M&A Brokers (SEC No-Action Letter, January 31, 2014, Revised February 4, 2014).
 The SEC Staff previously issued two letters providing limited relief in this area. Country Business, Inc. (SEC No-Action Letter, November 8, 2006), and International Business Exchange Corporation (SEC No-Action Letter, December 12, 1986). A person seeking to rely on those letters could not engage in negotiations on behalf of a client, advise the client whether to issue securities, or assess the value of any securities sold. Transactions were limited to the sale of 100% of the equity of the company to be acquired. The letters also left unclear whether alternative fee arrangements were permissible in connection with the sale of larger businesses.
 These risks include potential rescission rights that arise when a securities transaction is effected in violation of the Exchange Act. The laws of various states may still provide purchasers in M&A Transactions rescission rights.
A Cautionary Tale for Private Equity Funds Investing in the European Union
By Robin Sampson
A private equity fund made a major investment in a foreign manufacturer in 2005, and its majority investment gave it various supervisory and governance rights (such as the right to elect or remove the portfolio company’s governing body). In 2007 the PE reduced its stake, and it exited the investment entirely in 2009. According to the European Commission (and quite probably without the knowledge of the PE fund), from 1998 to 2008 the portfolio company and nearly a dozen other manufacturers were engaged in a cartel to undermine the competitive pricing of underground and submarine high voltage power cables. Collectively, the cartel participants were fined nearly 302 million euros earlier this month. The portfolio company and its former investor are jointly and severally liable for more than 104 million euros as their part of the cartel fine.
The European Courts have declined, in this and other cases, to give financial investors a pass when it comes to policing the behavior of their portfolio companies. As long as a parent company has the power to exercise decisive control over its subsidiary and exercises that power (by, for example, electing the subsidiary board, directing the subsidiary’s economic activities, and conforming the portfolio company’s policies to its own strategic goals), then the conduct of the subsidiary likely will imputed to the parent, whether or not the parent directed or even knew of any suspicious conduct. One could imagine a purely passive minority investment where the issue of control could be refuted, but where a private equity owns (directly or indirectly) most or all of the equity of its portfolio company, that fund will be presumed to exercise decisive influence over its subsidiary. That presumption will be very difficult, and perhaps impossible, to overcome.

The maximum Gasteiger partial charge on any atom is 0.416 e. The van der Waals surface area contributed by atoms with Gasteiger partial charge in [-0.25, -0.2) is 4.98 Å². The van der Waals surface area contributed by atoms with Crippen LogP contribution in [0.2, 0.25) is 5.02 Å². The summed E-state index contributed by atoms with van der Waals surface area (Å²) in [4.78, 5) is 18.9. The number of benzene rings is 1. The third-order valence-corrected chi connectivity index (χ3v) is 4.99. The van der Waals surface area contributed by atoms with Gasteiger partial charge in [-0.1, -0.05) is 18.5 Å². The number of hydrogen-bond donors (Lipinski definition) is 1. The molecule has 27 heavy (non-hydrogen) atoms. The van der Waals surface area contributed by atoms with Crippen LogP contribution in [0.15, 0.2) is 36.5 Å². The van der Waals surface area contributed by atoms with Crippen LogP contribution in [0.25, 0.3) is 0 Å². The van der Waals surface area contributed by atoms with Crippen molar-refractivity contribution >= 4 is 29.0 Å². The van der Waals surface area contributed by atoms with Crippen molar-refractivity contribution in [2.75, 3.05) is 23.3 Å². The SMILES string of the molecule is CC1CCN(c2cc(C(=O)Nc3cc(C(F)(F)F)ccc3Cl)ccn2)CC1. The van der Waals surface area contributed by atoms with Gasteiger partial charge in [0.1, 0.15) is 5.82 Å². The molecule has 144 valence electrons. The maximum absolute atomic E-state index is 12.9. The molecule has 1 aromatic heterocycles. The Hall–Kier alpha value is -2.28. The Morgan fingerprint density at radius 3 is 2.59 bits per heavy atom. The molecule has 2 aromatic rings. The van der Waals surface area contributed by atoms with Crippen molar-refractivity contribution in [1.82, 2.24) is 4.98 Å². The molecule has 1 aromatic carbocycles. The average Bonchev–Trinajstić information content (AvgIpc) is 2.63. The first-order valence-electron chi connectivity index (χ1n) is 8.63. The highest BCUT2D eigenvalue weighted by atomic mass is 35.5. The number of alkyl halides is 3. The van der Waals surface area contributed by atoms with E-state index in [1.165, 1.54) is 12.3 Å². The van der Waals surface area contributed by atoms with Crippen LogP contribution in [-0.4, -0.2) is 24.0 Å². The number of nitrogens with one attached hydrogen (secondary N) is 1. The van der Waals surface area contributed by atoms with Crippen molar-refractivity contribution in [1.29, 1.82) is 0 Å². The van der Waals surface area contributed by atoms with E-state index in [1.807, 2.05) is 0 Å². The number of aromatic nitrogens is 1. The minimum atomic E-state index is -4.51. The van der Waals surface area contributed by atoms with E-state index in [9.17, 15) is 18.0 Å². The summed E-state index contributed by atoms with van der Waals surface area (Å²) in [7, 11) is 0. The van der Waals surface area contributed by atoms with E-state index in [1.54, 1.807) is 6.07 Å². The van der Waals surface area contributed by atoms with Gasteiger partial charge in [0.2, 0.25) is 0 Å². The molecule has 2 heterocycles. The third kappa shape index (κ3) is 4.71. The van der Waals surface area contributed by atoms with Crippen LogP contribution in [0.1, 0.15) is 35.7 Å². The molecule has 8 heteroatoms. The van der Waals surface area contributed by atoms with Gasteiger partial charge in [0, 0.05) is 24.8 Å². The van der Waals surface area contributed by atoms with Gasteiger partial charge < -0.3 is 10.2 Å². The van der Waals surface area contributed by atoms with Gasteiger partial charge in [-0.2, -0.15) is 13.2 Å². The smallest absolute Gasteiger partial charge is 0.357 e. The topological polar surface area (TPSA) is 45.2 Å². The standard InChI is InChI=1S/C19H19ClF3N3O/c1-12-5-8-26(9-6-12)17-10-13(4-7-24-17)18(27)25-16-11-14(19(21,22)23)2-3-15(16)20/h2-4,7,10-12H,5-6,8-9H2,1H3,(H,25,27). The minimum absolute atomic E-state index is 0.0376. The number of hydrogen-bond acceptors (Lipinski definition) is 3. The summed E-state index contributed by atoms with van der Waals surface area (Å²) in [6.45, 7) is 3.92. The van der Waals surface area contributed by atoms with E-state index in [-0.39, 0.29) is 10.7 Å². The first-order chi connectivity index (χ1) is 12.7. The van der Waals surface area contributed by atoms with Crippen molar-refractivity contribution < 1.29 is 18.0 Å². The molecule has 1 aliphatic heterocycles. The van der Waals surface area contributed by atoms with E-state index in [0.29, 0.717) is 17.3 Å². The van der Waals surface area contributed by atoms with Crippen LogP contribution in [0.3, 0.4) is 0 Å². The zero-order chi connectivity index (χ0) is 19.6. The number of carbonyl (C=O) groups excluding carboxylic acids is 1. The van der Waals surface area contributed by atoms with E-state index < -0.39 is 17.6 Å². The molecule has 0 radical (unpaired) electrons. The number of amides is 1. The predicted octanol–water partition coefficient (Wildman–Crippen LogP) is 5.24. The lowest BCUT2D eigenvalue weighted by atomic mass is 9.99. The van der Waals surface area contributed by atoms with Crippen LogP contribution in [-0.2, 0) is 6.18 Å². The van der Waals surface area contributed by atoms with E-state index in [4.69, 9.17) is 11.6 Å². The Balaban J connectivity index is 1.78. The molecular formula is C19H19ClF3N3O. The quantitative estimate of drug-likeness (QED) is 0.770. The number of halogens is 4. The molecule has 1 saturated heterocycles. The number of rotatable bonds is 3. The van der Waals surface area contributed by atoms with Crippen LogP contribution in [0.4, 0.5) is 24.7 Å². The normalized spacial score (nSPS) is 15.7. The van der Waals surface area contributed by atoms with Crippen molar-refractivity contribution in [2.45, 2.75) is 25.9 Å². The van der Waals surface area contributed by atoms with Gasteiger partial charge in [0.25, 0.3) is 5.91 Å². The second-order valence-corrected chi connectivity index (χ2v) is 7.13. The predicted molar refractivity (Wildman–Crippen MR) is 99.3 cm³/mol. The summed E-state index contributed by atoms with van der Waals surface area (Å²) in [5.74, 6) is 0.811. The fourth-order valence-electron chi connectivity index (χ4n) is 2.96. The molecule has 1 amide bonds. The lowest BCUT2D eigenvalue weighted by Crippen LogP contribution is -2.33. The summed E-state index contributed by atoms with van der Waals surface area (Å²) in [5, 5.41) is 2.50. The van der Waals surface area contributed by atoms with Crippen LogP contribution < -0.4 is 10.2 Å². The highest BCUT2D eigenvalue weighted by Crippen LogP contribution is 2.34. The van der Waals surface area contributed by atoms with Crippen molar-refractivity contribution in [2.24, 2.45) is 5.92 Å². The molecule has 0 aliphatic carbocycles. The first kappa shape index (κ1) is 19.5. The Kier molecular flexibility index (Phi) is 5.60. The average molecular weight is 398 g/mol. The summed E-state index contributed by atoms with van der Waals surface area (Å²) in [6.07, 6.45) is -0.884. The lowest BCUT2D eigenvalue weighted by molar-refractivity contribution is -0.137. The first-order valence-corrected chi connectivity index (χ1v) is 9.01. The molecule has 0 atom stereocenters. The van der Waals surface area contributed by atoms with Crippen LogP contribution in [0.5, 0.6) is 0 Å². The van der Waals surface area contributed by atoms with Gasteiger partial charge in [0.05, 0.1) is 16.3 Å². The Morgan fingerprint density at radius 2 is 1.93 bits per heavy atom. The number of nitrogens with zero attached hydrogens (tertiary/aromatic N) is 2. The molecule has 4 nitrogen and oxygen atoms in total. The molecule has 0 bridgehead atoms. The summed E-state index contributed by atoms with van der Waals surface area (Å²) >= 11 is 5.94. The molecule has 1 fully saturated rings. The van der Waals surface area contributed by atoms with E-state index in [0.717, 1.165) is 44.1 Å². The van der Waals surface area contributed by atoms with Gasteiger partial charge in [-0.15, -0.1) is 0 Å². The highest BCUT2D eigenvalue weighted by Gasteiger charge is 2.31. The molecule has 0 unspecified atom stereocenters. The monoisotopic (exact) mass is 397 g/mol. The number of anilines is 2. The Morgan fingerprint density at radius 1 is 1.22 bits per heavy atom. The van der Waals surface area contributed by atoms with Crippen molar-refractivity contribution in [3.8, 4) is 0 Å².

So, what’s an investor to do?
This tale is a reminder that rigorous pre-acquisition due diligence, focusing on antitrust risks, is a must for private equity funds investing in Europe. Upon acquisition and periodically throughout the life of the investment a majority financial investor should revisit and reinforce its antitrust compliance programs, at both the portfolio company and fund levels. And an investor in multiple industry segments might not want to rely on a “one size fits all” compliance program. Instead, a private equity fund should tailor its compliance checks to the specific industry and competitive risks of each investment.